Richard III

There may be questions surrounding his historical accuracy, but there can be no denying that Shakespeare’s Richard III is one of the most fascinating and entertaining of English theatre’s villains. Constant revivals (two professional productions taking place in London just this month) only further prove our enduring attraction to the fictional Richard’s seductive brand of evil. Iris Theatre’s promenade production is a diverting and thought-provoking addition to the many interpretations of this well-known tragedy.

Taking place inside the beautiful St. Paul’s Church and around its gardens, director Dan Winder makes good use of his potential spaces, from a claustrophobic side courtyard to the grand interior of the church.

Taking place inside the beautiful St. Paul’s Church and around its gardens, director Dan Winder makes good use of his potential spaces, from a claustrophobic side courtyard to the grand interior of the church. The ensemble of talented actors tackles a variety of roles between them. Gender is no hindrance to this cast: men play women and women play men, highlighting unexpected aspects of character that would have been lost in a more traditional version.

One of the greatest assets of this Richard III, however, is its clarity. The ensemble handle the complex text with great precision, making certain their listeners catch each word and understand every conflicting, changing emotion. At the same time, speech flows freely and naturally, never brow-beating the audience with the ever-present, and potentially soporific, iambic pentameter. On the night I reviewed, a large group of teenage schoolgirls were kept admirably engrossed for the majority of the 3-hour production, which was certainly a glowing testament to the cast’s strong and clear text work.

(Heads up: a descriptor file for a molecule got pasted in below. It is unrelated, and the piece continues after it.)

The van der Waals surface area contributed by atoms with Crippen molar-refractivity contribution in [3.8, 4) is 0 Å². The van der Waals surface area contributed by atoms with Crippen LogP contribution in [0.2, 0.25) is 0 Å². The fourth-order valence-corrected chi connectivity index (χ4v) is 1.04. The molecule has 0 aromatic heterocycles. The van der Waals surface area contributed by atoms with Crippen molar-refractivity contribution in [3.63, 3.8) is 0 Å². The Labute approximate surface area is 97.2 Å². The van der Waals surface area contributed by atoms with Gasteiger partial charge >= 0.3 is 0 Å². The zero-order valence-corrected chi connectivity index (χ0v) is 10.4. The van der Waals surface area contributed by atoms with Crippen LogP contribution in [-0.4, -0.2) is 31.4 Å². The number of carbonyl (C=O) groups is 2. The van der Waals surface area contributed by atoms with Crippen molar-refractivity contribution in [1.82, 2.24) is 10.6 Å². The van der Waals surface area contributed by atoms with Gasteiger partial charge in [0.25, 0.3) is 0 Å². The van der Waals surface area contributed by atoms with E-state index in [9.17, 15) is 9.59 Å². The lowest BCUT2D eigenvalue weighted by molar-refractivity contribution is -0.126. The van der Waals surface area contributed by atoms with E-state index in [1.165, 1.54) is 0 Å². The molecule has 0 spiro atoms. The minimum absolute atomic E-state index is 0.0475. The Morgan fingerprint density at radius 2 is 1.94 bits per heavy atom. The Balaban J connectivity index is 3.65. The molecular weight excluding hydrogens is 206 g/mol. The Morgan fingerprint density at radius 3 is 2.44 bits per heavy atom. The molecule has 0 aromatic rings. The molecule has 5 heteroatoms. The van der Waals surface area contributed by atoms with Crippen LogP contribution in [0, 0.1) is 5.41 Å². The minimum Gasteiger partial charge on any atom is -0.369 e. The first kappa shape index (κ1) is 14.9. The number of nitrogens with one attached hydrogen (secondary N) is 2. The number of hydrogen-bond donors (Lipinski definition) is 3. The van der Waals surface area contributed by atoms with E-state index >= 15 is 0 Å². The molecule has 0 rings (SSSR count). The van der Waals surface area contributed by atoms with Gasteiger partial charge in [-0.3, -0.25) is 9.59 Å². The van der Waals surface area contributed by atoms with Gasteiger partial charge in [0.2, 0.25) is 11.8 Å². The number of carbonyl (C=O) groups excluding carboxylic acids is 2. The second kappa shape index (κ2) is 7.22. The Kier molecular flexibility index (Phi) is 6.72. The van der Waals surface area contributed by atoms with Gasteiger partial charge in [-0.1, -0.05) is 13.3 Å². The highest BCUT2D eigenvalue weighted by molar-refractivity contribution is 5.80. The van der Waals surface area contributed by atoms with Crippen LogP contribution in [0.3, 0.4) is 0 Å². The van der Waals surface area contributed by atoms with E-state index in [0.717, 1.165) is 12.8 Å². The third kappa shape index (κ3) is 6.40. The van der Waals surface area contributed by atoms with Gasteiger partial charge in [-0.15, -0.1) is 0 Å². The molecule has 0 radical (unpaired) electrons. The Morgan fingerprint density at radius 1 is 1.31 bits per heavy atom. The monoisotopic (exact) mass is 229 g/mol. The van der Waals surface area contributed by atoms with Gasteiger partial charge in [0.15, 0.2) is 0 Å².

Occasionally, it must be said, clarity was gained at the expense of subtlety with some characters teetering close to pantomime. Whilst mugging is certainly not out of place for an actor playing Richard, in other characters it seemed less appropriate (and perhaps less deliberate). Some scenes suffered from pacing issues with actors reaching their emotional (and volume) climax early, leaving them with no choice but to attempt to out yell each other until their final breaths. Additionally, the momentum of the play’s ending was lost in too many scene changes and dialogue that could have stood to be trimmed.

These reservations aside, this is an excellent production lead by a deliciously creepy and wickedly charming David Hywel Baynes as Richard III. A special mention should also be made to Anne-Marie Piazza, whose fiery Lady Anne was a real surprise; not least of all because of her deft and believable handling of Anne’s notoriously tricky change of heart towards Richard. 

Reviews by Jenny Williams

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The Blurb

In an open-air promenade production of the political thriller, Richard III, directed by Iris Theatre’s Artistic Director Daniel Winder, England’s War of the Roses, and Shakespeare’s greatest villain will be brought to one of London’s busiest public spaces. As they journey with the story and move location round the grounds and inside the church itself, audiences will be drawn deep into the heart of this dark and dangerous conspiracy.

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